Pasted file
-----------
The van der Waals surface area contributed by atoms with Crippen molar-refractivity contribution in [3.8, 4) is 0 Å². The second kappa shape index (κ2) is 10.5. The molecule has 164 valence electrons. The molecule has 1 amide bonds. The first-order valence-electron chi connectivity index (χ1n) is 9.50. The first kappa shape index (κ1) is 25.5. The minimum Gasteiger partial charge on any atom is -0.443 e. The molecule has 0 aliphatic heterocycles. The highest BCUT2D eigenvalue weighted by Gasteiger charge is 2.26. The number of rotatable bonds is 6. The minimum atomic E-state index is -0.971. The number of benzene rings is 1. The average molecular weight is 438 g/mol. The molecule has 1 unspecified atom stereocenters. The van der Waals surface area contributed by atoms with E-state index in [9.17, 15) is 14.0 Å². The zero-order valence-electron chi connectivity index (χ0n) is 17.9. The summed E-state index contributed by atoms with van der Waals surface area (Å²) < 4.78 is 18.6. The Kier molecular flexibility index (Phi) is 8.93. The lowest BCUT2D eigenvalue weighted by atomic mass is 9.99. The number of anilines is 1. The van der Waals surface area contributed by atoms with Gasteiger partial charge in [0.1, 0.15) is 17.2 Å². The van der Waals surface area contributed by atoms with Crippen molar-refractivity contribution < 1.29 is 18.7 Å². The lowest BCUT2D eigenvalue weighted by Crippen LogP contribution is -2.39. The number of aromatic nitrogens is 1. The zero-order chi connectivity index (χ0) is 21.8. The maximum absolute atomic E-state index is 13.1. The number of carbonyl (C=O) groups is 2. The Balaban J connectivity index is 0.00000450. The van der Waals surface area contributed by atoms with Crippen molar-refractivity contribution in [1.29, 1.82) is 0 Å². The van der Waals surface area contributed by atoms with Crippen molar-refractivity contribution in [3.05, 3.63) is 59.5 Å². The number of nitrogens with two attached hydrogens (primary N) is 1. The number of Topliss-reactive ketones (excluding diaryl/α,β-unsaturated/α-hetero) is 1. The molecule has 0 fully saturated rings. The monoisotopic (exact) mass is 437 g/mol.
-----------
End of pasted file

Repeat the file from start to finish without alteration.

The van der Waals surface area contributed by atoms with Crippen molar-refractivity contribution in [3.8, 4) is 0 Å². The second kappa shape index (κ2) is 10.5. The molecule has 164 valence electrons. The molecule has 1 amide bonds. The first-order valence-electron chi connectivity index (χ1n) is 9.50. The first kappa shape index (κ1) is 25.5. The minimum Gasteiger partial charge on any atom is -0.443 e. The molecule has 0 aliphatic heterocycles. The highest BCUT2D eigenvalue weighted by Gasteiger charge is 2.26. The number of rotatable bonds is 6. The minimum atomic E-state index is -0.971. The number of benzene rings is 1. The average molecular weight is 438 g/mol. The molecule has 1 unspecified atom stereocenters. The van der Waals surface area contributed by atoms with E-state index in [9.17, 15) is 14.0 Å². The zero-order valence-electron chi connectivity index (χ0n) is 17.9. The summed E-state index contributed by atoms with van der Waals surface area (Å²) < 4.78 is 18.6. The Kier molecular flexibility index (Phi) is 8.93. The lowest BCUT2D eigenvalue weighted by atomic mass is 9.99. The number of anilines is 1. The van der Waals surface area contributed by atoms with Gasteiger partial charge in [0.1, 0.15) is 17.2 Å². The van der Waals surface area contributed by atoms with Crippen molar-refractivity contribution < 1.29 is 18.7 Å². The lowest BCUT2D eigenvalue weighted by Crippen LogP contribution is -2.39. The number of aromatic nitrogens is 1. The zero-order chi connectivity index (χ0) is 21.8. The maximum absolute atomic E-state index is 13.1. The number of carbonyl (C=O) groups is 2. The Balaban J connectivity index is 0.00000450. The van der Waals surface area contributed by atoms with Crippen molar-refractivity contribution in [1.29, 1.82) is 0 Å². The van der Waals surface area contributed by atoms with Crippen molar-refractivity contribution in [3.05, 3.63) is 59.5 Å². The number of nitrogens with two attached hydrogens (primary N) is 1. The number of Topliss-reactive ketones (excluding diaryl/α,β-unsaturated/α-hetero) is 1. The molecule has 0 fully saturated rings. The monoisotopic (exact) mass is 437 g/mol.